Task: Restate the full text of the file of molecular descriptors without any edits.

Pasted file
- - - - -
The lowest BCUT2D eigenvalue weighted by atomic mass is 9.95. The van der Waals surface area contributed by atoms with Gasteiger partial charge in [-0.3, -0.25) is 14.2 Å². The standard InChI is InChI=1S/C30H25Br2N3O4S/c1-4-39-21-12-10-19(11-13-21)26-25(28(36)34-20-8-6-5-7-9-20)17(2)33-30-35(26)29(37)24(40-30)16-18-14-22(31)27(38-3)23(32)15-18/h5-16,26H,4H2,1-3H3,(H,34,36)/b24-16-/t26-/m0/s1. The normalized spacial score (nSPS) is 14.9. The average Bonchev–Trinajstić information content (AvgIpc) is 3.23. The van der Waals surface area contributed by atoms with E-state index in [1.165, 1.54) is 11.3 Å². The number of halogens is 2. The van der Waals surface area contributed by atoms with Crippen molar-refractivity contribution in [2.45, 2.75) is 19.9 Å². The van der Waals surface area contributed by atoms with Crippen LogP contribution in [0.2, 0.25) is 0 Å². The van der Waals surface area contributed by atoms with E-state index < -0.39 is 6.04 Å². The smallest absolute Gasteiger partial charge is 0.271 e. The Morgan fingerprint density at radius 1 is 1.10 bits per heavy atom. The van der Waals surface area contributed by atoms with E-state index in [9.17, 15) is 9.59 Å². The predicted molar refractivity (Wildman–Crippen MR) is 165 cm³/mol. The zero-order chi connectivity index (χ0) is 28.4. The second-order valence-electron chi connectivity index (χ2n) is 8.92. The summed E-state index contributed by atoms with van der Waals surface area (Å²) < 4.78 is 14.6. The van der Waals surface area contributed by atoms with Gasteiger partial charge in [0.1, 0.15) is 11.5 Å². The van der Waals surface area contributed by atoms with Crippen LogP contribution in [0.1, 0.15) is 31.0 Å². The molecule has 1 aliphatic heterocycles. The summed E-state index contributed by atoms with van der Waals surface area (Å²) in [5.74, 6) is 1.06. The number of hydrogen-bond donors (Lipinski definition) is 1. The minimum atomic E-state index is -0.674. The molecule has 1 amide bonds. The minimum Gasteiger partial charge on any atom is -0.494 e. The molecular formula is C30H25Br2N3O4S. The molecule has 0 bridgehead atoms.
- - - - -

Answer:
The lowest BCUT2D eigenvalue weighted by atomic mass is 9.95. The van der Waals surface area contributed by atoms with Gasteiger partial charge in [-0.3, -0.25) is 14.2 Å². The standard InChI is InChI=1S/C30H25Br2N3O4S/c1-4-39-21-12-10-19(11-13-21)26-25(28(36)34-20-8-6-5-7-9-20)17(2)33-30-35(26)29(37)24(40-30)16-18-14-22(31)27(38-3)23(32)15-18/h5-16,26H,4H2,1-3H3,(H,34,36)/b24-16-/t26-/m0/s1. The normalized spacial score (nSPS) is 14.9. The average Bonchev–Trinajstić information content (AvgIpc) is 3.23. The van der Waals surface area contributed by atoms with E-state index in [1.165, 1.54) is 11.3 Å². The number of halogens is 2. The van der Waals surface area contributed by atoms with Crippen molar-refractivity contribution in [2.45, 2.75) is 19.9 Å². The van der Waals surface area contributed by atoms with Crippen LogP contribution in [0.2, 0.25) is 0 Å². The van der Waals surface area contributed by atoms with E-state index < -0.39 is 6.04 Å². The smallest absolute Gasteiger partial charge is 0.271 e. The Morgan fingerprint density at radius 1 is 1.10 bits per heavy atom. The van der Waals surface area contributed by atoms with E-state index in [9.17, 15) is 9.59 Å². The predicted molar refractivity (Wildman–Crippen MR) is 165 cm³/mol. The zero-order chi connectivity index (χ0) is 28.4. The second-order valence-electron chi connectivity index (χ2n) is 8.92. The summed E-state index contributed by atoms with van der Waals surface area (Å²) < 4.78 is 14.6. The van der Waals surface area contributed by atoms with Gasteiger partial charge in [0.1, 0.15) is 11.5 Å². The van der Waals surface area contributed by atoms with Crippen LogP contribution in [0.1, 0.15) is 31.0 Å². The molecule has 1 aliphatic heterocycles. The summed E-state index contributed by atoms with van der Waals surface area (Å²) in [5.74, 6) is 1.06. The number of hydrogen-bond donors (Lipinski definition) is 1. The minimum atomic E-state index is -0.674. The molecule has 1 amide bonds. The minimum Gasteiger partial charge on any atom is -0.494 e. The molecular formula is C30H25Br2N3O4S. The molecule has 0 bridgehead atoms.